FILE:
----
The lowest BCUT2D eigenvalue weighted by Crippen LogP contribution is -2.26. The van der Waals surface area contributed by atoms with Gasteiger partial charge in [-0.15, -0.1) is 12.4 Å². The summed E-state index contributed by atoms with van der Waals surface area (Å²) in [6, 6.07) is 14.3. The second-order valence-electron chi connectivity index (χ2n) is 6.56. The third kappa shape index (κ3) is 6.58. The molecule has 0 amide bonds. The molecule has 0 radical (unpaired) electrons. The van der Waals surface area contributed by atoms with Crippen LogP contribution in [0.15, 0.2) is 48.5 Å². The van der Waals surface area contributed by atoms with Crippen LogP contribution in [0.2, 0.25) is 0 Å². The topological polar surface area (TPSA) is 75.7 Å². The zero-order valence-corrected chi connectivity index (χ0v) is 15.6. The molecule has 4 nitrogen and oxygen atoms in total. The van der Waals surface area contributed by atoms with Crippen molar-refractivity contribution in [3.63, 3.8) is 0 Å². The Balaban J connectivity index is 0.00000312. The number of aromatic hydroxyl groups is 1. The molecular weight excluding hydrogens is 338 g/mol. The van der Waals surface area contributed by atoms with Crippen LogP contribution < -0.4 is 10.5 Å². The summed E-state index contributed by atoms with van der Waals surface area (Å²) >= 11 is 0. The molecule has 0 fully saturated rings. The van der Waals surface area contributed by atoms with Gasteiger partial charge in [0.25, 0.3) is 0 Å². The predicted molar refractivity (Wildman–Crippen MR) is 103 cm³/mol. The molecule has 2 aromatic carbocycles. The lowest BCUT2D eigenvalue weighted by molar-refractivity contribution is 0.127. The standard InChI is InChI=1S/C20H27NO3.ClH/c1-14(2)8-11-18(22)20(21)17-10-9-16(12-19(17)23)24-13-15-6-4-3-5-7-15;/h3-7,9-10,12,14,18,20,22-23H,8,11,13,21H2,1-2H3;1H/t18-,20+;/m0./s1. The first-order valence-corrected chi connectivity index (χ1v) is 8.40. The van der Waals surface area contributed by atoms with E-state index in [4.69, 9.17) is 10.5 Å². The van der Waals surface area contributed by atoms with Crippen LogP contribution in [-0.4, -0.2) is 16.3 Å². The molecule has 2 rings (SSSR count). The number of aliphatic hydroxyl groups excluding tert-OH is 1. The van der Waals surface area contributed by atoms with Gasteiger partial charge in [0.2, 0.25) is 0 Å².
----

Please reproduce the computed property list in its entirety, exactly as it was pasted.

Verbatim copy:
The lowest BCUT2D eigenvalue weighted by Crippen LogP contribution is -2.26. The van der Waals surface area contributed by atoms with Gasteiger partial charge in [-0.15, -0.1) is 12.4 Å². The summed E-state index contributed by atoms with van der Waals surface area (Å²) in [6, 6.07) is 14.3. The second-order valence-electron chi connectivity index (χ2n) is 6.56. The third kappa shape index (κ3) is 6.58. The molecule has 0 amide bonds. The molecule has 0 radical (unpaired) electrons. The van der Waals surface area contributed by atoms with Crippen LogP contribution in [0.15, 0.2) is 48.5 Å². The van der Waals surface area contributed by atoms with Crippen LogP contribution in [0.2, 0.25) is 0 Å². The topological polar surface area (TPSA) is 75.7 Å². The zero-order valence-corrected chi connectivity index (χ0v) is 15.6. The molecule has 4 nitrogen and oxygen atoms in total. The van der Waals surface area contributed by atoms with Crippen molar-refractivity contribution in [3.63, 3.8) is 0 Å². The Balaban J connectivity index is 0.00000312. The number of aromatic hydroxyl groups is 1. The molecular weight excluding hydrogens is 338 g/mol. The van der Waals surface area contributed by atoms with Crippen LogP contribution < -0.4 is 10.5 Å². The summed E-state index contributed by atoms with van der Waals surface area (Å²) >= 11 is 0. The molecule has 0 fully saturated rings. The van der Waals surface area contributed by atoms with Gasteiger partial charge in [0.25, 0.3) is 0 Å². The predicted molar refractivity (Wildman–Crippen MR) is 103 cm³/mol. The molecule has 2 aromatic carbocycles. The lowest BCUT2D eigenvalue weighted by molar-refractivity contribution is 0.127. The standard InChI is InChI=1S/C20H27NO3.ClH/c1-14(2)8-11-18(22)20(21)17-10-9-16(12-19(17)23)24-13-15-6-4-3-5-7-15;/h3-7,9-10,12,14,18,20,22-23H,8,11,13,21H2,1-2H3;1H/t18-,20+;/m0./s1. The first-order valence-corrected chi connectivity index (χ1v) is 8.40. The van der Waals surface area contributed by atoms with E-state index in [4.69, 9.17) is 10.5 Å². The van der Waals surface area contributed by atoms with Crippen LogP contribution in [-0.4, -0.2) is 16.3 Å². The molecule has 2 rings (SSSR count). The number of aliphatic hydroxyl groups excluding tert-OH is 1. The van der Waals surface area contributed by atoms with Gasteiger partial charge in [0.2, 0.25) is 0 Å².